sudo ppa-purge ppa:webupd8team/rhythmbox

Kamis, 25 November 2010

Dropbox Share 0.2.3 Gets Emblems For Shared Files And Folders [Nautilus Script]

Dropbox Share file emblems

Thanks to theradioboy's tip, I've implemented emblems for the shared files and folders in the latest Dropbox Share Nautilus script (v0.2.3).

Dropbox Share now automatically adds emblems to the files you've shared (even though these files are not in your Dropbox folder) and removes them when you unshare the files. Please note that you need to unshare the files via the Dropbox Unshare script (it's also included in Dropbox Share package - all you have to do is select the files you want to unshare, right click them and under "Scripts" you'll find both "Dropbox Share" and "Dropbox Unshare") or else the emblems won't be removed!

Because there is no way to refresh Nautilus by directly calling it via command line, I've used a "hackish" way to do it: the script will send "F5" to the window (just as if you've pressed it) which should instantly make the file emblems show up. If for some reason the emblems are not updated automatically, simply press F5.

Here is a video demoing the new emblems feature in Nautilus Share 0.2.3:

Install Dropbox Share in Ubuntu:
sudo add-apt-repository ppa:nilarimogard/webupd8
sudo apt-get update
sudo apt-get install dropbox-share

Dropbox Share is now available on Launchpad so you can easily submit bugs: https://launchpad.net/dropbox-share

Easily Upload Images To PicasWeb Using Picapy


If you're looking for an easy way to manage your PicasaWeb images, try Picapy, an application to mass upload, delete or get the URL of your PicasaWeb pictures - nothing fancy, but it's lightweight and very easy to use.

Usage: there are 3 buttons on the right - clicking the "+" button while being outsite of the album will create a new album. Selecting an album and clicking the "+" button will allow you to upload images to that album.

Right click an image in Picapy and then select "Help" to get some info on that image such as it's direct URL or thumbnail URL.

Install Picapy in Ubuntu

Ubuntu 10.10 Maverick Meerkat users can add the Picapy PPA and install it from there:
sudo add-apt-repository ppa:lorenzo-carbonell/atareao
sudo apt-get update
sudo apt-get install picapy

For other Ubuntu versions (tested with Ubuntu 10.04, I'm not sure if it works in older versions too), you can download Picapy .deb (for both 32bit and 64bit).

Thanks to Lorenzo Carbonell @ atareao.es for Picapy and for updating it with an English translation!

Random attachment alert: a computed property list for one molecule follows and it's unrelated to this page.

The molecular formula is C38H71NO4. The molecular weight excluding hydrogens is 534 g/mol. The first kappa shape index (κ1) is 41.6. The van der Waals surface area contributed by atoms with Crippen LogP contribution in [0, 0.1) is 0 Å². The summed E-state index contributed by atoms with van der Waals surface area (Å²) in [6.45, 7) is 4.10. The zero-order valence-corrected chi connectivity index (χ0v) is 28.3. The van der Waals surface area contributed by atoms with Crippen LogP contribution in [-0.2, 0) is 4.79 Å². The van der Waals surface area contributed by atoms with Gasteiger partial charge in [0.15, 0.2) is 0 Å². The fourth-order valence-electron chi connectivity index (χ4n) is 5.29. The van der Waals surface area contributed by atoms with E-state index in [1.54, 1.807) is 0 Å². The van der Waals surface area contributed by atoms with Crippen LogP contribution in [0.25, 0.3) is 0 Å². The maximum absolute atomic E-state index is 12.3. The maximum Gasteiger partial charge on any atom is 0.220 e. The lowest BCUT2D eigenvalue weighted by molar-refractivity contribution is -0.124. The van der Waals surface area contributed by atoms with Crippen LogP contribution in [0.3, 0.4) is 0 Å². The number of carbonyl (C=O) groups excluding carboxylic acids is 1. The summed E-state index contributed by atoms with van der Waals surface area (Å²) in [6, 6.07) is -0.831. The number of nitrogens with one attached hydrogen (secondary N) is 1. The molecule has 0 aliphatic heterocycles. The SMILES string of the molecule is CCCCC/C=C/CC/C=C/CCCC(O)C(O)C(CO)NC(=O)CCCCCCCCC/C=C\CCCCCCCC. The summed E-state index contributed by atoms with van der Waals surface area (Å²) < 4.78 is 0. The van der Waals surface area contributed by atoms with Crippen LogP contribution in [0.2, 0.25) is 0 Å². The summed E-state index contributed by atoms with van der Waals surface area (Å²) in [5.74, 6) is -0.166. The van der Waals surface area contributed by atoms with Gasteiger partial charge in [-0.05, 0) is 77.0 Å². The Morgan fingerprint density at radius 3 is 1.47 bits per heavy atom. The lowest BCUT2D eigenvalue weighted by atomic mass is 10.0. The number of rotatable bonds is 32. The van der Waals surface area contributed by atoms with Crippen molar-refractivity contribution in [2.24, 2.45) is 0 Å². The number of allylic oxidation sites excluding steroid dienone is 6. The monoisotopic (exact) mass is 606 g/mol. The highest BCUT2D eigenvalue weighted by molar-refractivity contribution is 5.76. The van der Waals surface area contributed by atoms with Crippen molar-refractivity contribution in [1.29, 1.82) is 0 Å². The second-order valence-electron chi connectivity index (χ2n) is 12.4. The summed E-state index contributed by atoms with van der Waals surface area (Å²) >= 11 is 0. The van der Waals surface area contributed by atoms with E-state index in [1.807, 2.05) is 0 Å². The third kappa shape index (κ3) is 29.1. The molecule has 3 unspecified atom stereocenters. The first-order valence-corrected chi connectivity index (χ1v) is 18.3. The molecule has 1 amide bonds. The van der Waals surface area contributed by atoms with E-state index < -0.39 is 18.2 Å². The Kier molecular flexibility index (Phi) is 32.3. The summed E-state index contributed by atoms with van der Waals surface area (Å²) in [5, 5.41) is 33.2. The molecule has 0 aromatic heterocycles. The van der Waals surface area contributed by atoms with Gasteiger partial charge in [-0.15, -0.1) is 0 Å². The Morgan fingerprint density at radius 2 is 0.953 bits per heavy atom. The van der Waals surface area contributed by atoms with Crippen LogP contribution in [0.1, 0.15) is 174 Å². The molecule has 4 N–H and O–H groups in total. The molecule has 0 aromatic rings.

Rabu, 24 November 2010

Foobnix 0.2.2 Comes With Lots Of Changes, Ubuntu PPA


Foobnix, a very interesting music player we wrote about a while back (check out that post for a complete review) has been updated to version 0.2.2 and also it now comes with an Ubuntu PPA.

Since our last Foobnix post, there have been many changes to this Linux music player: most parts have been re-written, the interface has been revamped - the info panel being a lot more clear and easy to use now, global hotkeys, proxy support, configurable notification area icon, 100 new radio stations have been added and many other changes.

Still, even though there have been so many changes to Foobnix, there is still a lot of work to be done. Also, the controls look weird with most themes because they don't expect the menu to be on the same row as the controls (it especially looks ugly with Orta theme).

Foobnix tray popup

Before you start criticizing its "special feature" (online music - I won't get into detail here, see our initial Foobnix post for more info), you should know there's more to Foobnix then this: Foobnix features a really unique user interface, with the menu next to the controls, complete Last.fm info such as: similar artists, similar songs, top 50 songs and so on, and a very interesting notification area popup (among many others). So give it a try and if you don't like the online music feature, simply don't use it.

Install Foobnix in Ubuntu

To add the Foobnix PPA (available for Ubuntu 10.10 Maverick Meerkat only for now), use the following commands:
sudo add-apt-repository ppa:foobnix-player/foobnix
sudo apt-get update
sudo apt-get install foobnix

If you're using Ubuntu Lucid, you can try installing the Maverick .deb files (it worked fine for me, however I have many PPAs added so I'm not 100% sure it will work in Lucid):

Script To Automatically Apply the "200 Lines Kernel Patch" Alternative In Ubuntu

Because many people had trouble following the instructions in our Alternative To The "200 Lines Kernel Patch That Does Wonders" Which You Can Use Right Away post, superpiwi @ Ubuntu Life created a script that does everything automatically for you.

The script was initially in Spanish, but I've translated it into English and I've also corrected 3 small errors which caused the script not to work.